Last posted by Valerie Michel Buck | longtermcarelink.com
Most people do not think about gut health. In fact, the majority of people don’t know what gut health is. Gut health, or gastrointestinal health, is just as important as any moving part of the body and affects more than we know.
With our fast paced, drive through society; sometimes we ignore messages from our body. “…Gastrointestinal health can be the root cause for many other health issues including brain and mental health.”  Nursing gut issues and restoring gut health can build a stronger immune system, fight infection faster, and help us live a healthier life.
What is a healthy gut?
A healthy gut has a balance of both healthy and unhealthy bacteria. The microorganisms contained in your gut are known as intestinal flora. This balance is very important in the digestion of foods and overall health.
What causes an unhealthy gut?
Unhealthy gut can be caused by improper diet, an abundance of yeast in the gut, parasites, a colonoscopy, diarrhea, some drug therapies, chronic stress, chronic infections and even colonics. 
What are symptoms of an unhealthy gut?
Unhealthy gut symptoms can be as obvious as abdominal pain, bloating after meals, acid reflux, gas, diarrhea, or constipation. Celiac disease, irritable bowel syndrome, and leaky gut are bowel-disorders that can be characterized by an unhealthy gut. Less known symptoms of an unhealthy gut can be depression, anxiety, irritability, internal inflammation, food sensitivities, type 2 diabetes, neurological disorders, excessive weight, eczema or psoriasis, heart failure, autoimmune conditions affecting the thyroid (Hashimoto’s) or joints (rheumatoid arthritis), autism spectrum disorder and more. 
Antibiotics use and gut health.
Antibiotics are used to treat infections caused by bacteria and are often over prescribed. Antibiotics can cause the bacteria in your gut (both good and bad), to be eliminated, leaving room for unhealthy bacteria to take over as time passes. This will lead to an unhealthy gut and can wreak havoc on a body.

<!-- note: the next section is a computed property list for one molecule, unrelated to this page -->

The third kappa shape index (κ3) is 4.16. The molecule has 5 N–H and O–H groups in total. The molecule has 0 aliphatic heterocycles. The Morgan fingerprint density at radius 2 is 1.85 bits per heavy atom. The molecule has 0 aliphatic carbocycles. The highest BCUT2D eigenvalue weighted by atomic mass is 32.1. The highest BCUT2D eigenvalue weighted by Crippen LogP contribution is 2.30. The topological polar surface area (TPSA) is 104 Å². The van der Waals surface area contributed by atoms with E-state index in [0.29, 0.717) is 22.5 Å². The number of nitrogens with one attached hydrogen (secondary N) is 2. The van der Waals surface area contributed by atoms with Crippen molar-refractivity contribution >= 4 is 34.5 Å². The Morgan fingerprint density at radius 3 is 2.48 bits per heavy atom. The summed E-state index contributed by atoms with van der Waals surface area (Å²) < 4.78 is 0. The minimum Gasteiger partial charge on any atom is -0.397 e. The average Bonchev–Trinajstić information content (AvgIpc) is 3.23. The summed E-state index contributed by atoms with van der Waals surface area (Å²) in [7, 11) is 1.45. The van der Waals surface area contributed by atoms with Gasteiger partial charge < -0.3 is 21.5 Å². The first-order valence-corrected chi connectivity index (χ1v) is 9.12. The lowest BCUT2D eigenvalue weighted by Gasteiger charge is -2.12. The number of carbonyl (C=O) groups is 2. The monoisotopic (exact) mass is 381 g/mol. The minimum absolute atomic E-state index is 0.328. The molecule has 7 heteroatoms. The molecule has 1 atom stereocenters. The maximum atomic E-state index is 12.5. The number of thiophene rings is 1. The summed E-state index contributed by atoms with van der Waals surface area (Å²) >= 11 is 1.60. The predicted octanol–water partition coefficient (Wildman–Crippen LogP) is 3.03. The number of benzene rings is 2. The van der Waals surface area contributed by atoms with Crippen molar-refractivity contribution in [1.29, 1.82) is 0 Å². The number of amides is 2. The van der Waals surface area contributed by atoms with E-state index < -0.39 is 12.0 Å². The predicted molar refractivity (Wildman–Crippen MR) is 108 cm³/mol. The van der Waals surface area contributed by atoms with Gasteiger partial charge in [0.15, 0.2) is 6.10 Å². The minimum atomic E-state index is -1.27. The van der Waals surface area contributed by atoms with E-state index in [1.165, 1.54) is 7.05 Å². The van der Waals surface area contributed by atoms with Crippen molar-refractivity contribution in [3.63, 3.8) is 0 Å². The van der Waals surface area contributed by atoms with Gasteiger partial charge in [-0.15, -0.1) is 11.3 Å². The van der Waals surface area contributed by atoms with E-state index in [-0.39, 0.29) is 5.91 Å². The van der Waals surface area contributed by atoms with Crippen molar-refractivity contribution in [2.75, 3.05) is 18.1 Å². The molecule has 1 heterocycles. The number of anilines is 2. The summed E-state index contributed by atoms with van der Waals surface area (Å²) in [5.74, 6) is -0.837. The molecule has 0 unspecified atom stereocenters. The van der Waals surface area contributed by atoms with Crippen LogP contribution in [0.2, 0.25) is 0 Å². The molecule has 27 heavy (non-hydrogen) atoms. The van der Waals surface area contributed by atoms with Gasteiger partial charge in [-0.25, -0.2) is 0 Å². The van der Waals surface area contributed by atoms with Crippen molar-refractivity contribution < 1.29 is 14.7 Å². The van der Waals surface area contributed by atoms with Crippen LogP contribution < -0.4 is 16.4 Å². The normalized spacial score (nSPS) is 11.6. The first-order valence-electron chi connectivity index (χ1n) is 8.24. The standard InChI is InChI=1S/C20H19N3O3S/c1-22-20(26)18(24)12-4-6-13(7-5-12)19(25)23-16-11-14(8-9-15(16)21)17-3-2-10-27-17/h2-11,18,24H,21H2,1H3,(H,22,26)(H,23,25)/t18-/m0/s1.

According to the Center for Disease Control , Antibiotics are among the most commonly prescribed medications in nursing homes with up to 70% of long-term care facilities’ residents receiving an antibiotic every year. Antibiotic-related complications, such as diarrhea can lead to more hospitalization and deaths among people over 65. 
Antibiotics are often so over prescribed that many bacteria are becoming resistant. From the CDC, “Each year in the United States, at least 2 million people become infected with bacteria that are resistant to antibiotics and at least 23,000 people die each year as a direct result of these infections.” 
Restoring Gut Health
The natural remedy to a scary antibiotic cycle and unhealthy gut is to restore your intestinal flora balance by eating certain foods, taking a probiotic, and eliminating foods may be causing issues.
- Carbohydrates from breads, cake, cereal, pasta, cookies, anything made with refined flour (white bleached flour, bleached flour, etc), jams and preserves, soda, potato products (potato chips, mashed potatoes, french fries)
- Sugars including saccharine or aspartame. If you must use sugar, consider using honey or Stevia instead.
- Processed and genetically engineered foods
- Foods containing oils such as soybean oil; sunflower oil; palm oil; canola; vegetable oil, etc. Instead use olive and coconut oils.